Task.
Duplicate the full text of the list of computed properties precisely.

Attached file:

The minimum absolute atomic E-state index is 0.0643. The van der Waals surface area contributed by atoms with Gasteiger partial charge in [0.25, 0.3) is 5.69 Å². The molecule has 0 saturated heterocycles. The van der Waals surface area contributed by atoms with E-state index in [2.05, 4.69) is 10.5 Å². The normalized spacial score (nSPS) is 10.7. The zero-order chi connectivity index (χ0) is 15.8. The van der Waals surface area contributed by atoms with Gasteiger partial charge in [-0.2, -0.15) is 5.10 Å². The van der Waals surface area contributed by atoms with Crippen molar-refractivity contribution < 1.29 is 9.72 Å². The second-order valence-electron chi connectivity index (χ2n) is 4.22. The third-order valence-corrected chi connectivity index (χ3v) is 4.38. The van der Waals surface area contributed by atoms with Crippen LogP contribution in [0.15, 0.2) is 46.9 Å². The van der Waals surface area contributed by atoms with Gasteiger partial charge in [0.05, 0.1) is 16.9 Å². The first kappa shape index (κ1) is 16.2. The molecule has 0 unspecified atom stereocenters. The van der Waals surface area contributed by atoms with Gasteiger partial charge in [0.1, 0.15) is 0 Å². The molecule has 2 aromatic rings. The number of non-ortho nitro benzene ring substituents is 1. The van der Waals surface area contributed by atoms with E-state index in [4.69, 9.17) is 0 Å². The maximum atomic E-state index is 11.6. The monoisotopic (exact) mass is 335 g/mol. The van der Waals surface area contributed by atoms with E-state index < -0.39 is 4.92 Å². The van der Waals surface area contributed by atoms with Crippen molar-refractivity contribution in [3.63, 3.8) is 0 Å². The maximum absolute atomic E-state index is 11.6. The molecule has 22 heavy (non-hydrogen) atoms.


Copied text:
The minimum absolute atomic E-state index is 0.0643. The van der Waals surface area contributed by atoms with Gasteiger partial charge in [0.25, 0.3) is 5.69 Å². The molecule has 0 saturated heterocycles. The van der Waals surface area contributed by atoms with E-state index in [2.05, 4.69) is 10.5 Å². The normalized spacial score (nSPS) is 10.7. The zero-order chi connectivity index (χ0) is 15.8. The van der Waals surface area contributed by atoms with Gasteiger partial charge in [-0.2, -0.15) is 5.10 Å². The van der Waals surface area contributed by atoms with Crippen molar-refractivity contribution < 1.29 is 9.72 Å². The second-order valence-electron chi connectivity index (χ2n) is 4.22. The third-order valence-corrected chi connectivity index (χ3v) is 4.38. The van der Waals surface area contributed by atoms with Crippen LogP contribution in [0.15, 0.2) is 46.9 Å². The van der Waals surface area contributed by atoms with Gasteiger partial charge in [0.05, 0.1) is 16.9 Å². The first kappa shape index (κ1) is 16.2. The molecule has 0 unspecified atom stereocenters. The van der Waals surface area contributed by atoms with Gasteiger partial charge in [0.1, 0.15) is 0 Å². The molecule has 2 aromatic rings. The number of non-ortho nitro benzene ring substituents is 1. The van der Waals surface area contributed by atoms with E-state index in [4.69, 9.17) is 0 Å². The maximum atomic E-state index is 11.6. The monoisotopic (exact) mass is 335 g/mol. The van der Waals surface area contributed by atoms with E-state index < -0.39 is 4.92 Å². The van der Waals surface area contributed by atoms with Crippen molar-refractivity contribution in [3.63, 3.8) is 0 Å². The maximum absolute atomic E-state index is 11.6. The molecule has 22 heavy (non-hydrogen) atoms.